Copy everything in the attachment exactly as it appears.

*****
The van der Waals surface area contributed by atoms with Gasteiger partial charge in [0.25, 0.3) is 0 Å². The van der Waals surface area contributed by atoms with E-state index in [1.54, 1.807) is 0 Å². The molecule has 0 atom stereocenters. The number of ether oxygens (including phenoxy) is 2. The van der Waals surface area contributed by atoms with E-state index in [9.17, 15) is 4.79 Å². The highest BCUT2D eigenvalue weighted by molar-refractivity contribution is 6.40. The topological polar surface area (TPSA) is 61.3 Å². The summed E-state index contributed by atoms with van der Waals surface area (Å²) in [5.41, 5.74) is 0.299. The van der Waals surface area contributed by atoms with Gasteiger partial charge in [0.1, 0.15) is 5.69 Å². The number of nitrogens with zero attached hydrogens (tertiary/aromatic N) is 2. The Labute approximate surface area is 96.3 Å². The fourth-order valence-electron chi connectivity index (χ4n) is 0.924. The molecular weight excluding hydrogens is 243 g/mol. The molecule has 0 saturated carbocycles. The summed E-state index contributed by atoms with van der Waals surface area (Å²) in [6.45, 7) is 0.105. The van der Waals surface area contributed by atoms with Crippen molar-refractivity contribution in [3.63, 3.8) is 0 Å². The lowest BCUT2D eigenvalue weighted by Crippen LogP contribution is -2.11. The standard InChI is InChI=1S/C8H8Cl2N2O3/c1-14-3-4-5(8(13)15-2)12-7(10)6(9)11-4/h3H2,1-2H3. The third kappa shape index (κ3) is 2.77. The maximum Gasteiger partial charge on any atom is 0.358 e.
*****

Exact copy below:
The van der Waals surface area contributed by atoms with Gasteiger partial charge in [0.25, 0.3) is 0 Å². The van der Waals surface area contributed by atoms with E-state index in [1.54, 1.807) is 0 Å². The molecule has 0 atom stereocenters. The number of ether oxygens (including phenoxy) is 2. The van der Waals surface area contributed by atoms with E-state index in [9.17, 15) is 4.79 Å². The highest BCUT2D eigenvalue weighted by molar-refractivity contribution is 6.40. The topological polar surface area (TPSA) is 61.3 Å². The summed E-state index contributed by atoms with van der Waals surface area (Å²) in [5.41, 5.74) is 0.299. The van der Waals surface area contributed by atoms with Gasteiger partial charge in [0.1, 0.15) is 5.69 Å². The number of nitrogens with zero attached hydrogens (tertiary/aromatic N) is 2. The Labute approximate surface area is 96.3 Å². The fourth-order valence-electron chi connectivity index (χ4n) is 0.924. The molecular weight excluding hydrogens is 243 g/mol. The molecule has 0 saturated carbocycles. The summed E-state index contributed by atoms with van der Waals surface area (Å²) in [6.45, 7) is 0.105. The van der Waals surface area contributed by atoms with Crippen molar-refractivity contribution in [3.63, 3.8) is 0 Å². The lowest BCUT2D eigenvalue weighted by Crippen LogP contribution is -2.11. The standard InChI is InChI=1S/C8H8Cl2N2O3/c1-14-3-4-5(8(13)15-2)12-7(10)6(9)11-4/h3H2,1-2H3. The third kappa shape index (κ3) is 2.77. The maximum Gasteiger partial charge on any atom is 0.358 e.